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-   -   Whether or not to mention wheel hop to the customer?? (https://www.bikeforums.net/bicycle-mechanics/997309-whether-not-mention-wheel-hop-customer.html)

ClarkinHawaii 03-09-15 12:41 PM

Whether or not to mention wheel hop to the customer??
 
So I had a rebuild of what turned out to be a rather irregular used rim--cheap to begin with and rode hard ever since, with the usual minor warps and damages.

Bottom line--some radial hop (1-1.5mm) not resolvable without resorting to grossly uneven spoke tensions. Even spoke tensions are particularly important in this case because this guy is big and powerful and has a history of broken spokes.

So I made the compromise that in my judgement resulted in the best wheel that I could make out of the components supplied.

Operating on the principle that "ignorance is bliss" and the customer isn't going to be able to feel it anyway, because of tire and road surface imperfections, I can choose to not mention it to the customer.

Or, I can explain it all to the customer and perhaps turn off his enthusiasm for his newly-built wheel, and for no particular benefit.

Or I can stop work when I see that the hop is there to stay, contact the customer, and ask what he prefers me to do.

Which is the best course of action?

hueyhoolihan 03-09-15 12:56 PM

do you really want stranger's on the internet recommending your course of action concerning the quality of your products and how they relate to your relationship with your customers?

spdracr39 03-09-15 01:04 PM


Originally Posted by ClarkinHawaii (Post 17615832)
Or I can stop work when I see that the hop is there to stay, contact the customer, and ask what he prefers me to do.

This is what I would expect if I was the customer.

FBinNY 03-09-15 01:07 PM

Not commenting on the hop or the reasons or implications because I don't have enough info, but you should tell him.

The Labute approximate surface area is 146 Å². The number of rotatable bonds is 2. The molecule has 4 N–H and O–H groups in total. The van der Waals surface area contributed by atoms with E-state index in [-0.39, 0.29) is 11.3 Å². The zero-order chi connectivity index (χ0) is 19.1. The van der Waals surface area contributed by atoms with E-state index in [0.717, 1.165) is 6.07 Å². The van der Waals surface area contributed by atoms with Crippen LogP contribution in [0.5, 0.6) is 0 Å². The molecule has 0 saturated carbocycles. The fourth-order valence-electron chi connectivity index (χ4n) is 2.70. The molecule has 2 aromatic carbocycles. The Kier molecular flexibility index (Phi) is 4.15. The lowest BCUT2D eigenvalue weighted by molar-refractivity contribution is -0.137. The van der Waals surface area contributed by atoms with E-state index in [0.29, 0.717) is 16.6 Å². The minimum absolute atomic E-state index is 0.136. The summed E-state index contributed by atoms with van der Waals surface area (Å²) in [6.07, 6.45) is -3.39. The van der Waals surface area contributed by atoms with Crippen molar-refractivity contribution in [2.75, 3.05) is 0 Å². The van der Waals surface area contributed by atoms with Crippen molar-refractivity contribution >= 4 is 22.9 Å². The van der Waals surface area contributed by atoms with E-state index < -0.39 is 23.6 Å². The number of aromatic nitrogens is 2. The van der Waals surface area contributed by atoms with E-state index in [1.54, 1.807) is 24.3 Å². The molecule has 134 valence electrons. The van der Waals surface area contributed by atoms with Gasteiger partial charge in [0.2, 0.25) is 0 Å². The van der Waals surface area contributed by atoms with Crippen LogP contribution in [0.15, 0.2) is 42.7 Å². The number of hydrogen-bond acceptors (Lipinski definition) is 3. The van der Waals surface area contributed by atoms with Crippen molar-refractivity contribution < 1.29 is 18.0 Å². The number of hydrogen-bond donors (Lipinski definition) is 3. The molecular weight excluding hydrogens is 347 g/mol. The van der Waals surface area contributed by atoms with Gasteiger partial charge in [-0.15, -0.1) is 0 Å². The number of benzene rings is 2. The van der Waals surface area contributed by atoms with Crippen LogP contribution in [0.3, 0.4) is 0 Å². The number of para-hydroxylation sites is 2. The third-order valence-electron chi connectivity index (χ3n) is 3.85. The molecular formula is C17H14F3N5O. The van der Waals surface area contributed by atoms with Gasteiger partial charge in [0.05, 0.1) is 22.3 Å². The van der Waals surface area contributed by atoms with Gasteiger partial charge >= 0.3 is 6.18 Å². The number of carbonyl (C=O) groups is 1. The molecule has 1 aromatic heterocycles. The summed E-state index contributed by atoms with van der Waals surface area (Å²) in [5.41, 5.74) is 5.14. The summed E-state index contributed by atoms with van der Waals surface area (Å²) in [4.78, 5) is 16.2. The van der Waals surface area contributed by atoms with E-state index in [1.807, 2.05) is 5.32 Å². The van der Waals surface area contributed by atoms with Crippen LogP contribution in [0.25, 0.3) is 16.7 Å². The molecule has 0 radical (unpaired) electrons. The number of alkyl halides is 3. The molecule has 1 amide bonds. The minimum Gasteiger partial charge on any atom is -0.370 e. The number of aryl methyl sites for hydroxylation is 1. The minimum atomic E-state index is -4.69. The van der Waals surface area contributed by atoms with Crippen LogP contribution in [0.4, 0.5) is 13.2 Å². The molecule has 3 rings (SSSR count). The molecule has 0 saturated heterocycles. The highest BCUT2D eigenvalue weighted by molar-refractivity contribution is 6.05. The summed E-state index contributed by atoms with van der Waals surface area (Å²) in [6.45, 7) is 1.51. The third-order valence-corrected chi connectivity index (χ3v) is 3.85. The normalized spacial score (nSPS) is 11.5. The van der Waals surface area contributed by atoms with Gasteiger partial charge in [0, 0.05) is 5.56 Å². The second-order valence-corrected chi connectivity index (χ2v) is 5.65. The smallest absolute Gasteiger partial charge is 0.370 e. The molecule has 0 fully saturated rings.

The simple reason is that he may see it later and explanations of "imperfection" are easier up front than after when it'll sound like you're backpedaling.

In fact, depending on what you had to work with, you might have been in a position to explain up front, before even accepting the job, that there might be limitations, and you'll do the best possible within the limitations of his used rim.

"Expectation management" is a critical skill necessary to being a skilled practitioner whether he be a bicycle mechanic, doctor, or lawyer. Everything you do is constrained by the specifics of what you're working with, and it's important to explain the range of possible outcomes up front.

ClarkinHawaii 03-09-15 01:16 PM


Originally Posted by FBinNY (Post 17615914)
Not commenting on the hop or the reasons or implications because I don't have enough info, but you should tell him.

The simple reason is that he may see it later and explanations of "imperfection" are easier up front than after when it'll sound like you're backpedaling.

In fact, depending on what you had to work with, you might have been in a position to explain up front, before even accepting the job, that there might be limitations, and you'll do the best possible within the limitations of his used rim.

"Expectation management" is a critical skill necessary to being a skilled practitioner whether he be a bicycle mechanic, doctor, or lawyer. Everything you do is constrained by the specifics of what you're working with, and it's important to explain the range of possible outcomes up front.

You hit the nail on the head, as usual.

In this specific case, the rim did not at first appear to have problems.